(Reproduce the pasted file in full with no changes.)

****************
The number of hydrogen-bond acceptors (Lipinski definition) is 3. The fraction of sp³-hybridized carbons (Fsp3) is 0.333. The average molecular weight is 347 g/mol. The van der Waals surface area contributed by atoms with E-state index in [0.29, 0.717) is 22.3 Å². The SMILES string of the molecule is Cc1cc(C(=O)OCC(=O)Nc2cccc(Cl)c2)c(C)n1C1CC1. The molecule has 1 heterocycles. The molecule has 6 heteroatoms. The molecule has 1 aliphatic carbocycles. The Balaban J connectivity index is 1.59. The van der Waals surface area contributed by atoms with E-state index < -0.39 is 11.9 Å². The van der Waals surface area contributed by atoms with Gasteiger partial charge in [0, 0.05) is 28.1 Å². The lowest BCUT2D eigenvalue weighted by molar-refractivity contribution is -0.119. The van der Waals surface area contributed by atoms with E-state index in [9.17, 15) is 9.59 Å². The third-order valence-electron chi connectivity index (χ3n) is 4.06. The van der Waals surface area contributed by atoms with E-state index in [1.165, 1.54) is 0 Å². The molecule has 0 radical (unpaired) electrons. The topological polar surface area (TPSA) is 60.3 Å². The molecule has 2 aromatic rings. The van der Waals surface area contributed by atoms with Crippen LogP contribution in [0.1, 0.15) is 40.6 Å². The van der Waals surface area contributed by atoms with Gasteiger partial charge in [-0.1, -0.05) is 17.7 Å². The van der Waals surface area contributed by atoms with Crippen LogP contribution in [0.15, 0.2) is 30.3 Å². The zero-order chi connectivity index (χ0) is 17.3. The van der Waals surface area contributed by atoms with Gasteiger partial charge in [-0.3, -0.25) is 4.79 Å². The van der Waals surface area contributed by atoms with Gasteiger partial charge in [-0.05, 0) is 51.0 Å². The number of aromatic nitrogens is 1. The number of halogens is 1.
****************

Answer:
The number of hydrogen-bond acceptors (Lipinski definition) is 3. The fraction of sp³-hybridized carbons (Fsp3) is 0.333. The average molecular weight is 347 g/mol. The van der Waals surface area contributed by atoms with E-state index in [0.29, 0.717) is 22.3 Å². The SMILES string of the molecule is Cc1cc(C(=O)OCC(=O)Nc2cccc(Cl)c2)c(C)n1C1CC1. The molecule has 1 heterocycles. The molecule has 6 heteroatoms. The molecule has 1 aliphatic carbocycles. The Balaban J connectivity index is 1.59. The van der Waals surface area contributed by atoms with E-state index < -0.39 is 11.9 Å². The van der Waals surface area contributed by atoms with Gasteiger partial charge in [0, 0.05) is 28.1 Å². The lowest BCUT2D eigenvalue weighted by molar-refractivity contribution is -0.119. The van der Waals surface area contributed by atoms with E-state index in [9.17, 15) is 9.59 Å². The third-order valence-electron chi connectivity index (χ3n) is 4.06. The van der Waals surface area contributed by atoms with E-state index in [1.165, 1.54) is 0 Å². The molecule has 0 radical (unpaired) electrons. The topological polar surface area (TPSA) is 60.3 Å². The molecule has 2 aromatic rings. The van der Waals surface area contributed by atoms with Crippen LogP contribution in [0.1, 0.15) is 40.6 Å². The van der Waals surface area contributed by atoms with Gasteiger partial charge in [-0.1, -0.05) is 17.7 Å². The van der Waals surface area contributed by atoms with Crippen LogP contribution in [0.15, 0.2) is 30.3 Å². The zero-order chi connectivity index (χ0) is 17.3. The van der Waals surface area contributed by atoms with Gasteiger partial charge in [-0.3, -0.25) is 4.79 Å². The van der Waals surface area contributed by atoms with Gasteiger partial charge in [-0.05, 0) is 51.0 Å². The number of aromatic nitrogens is 1. The number of halogens is 1.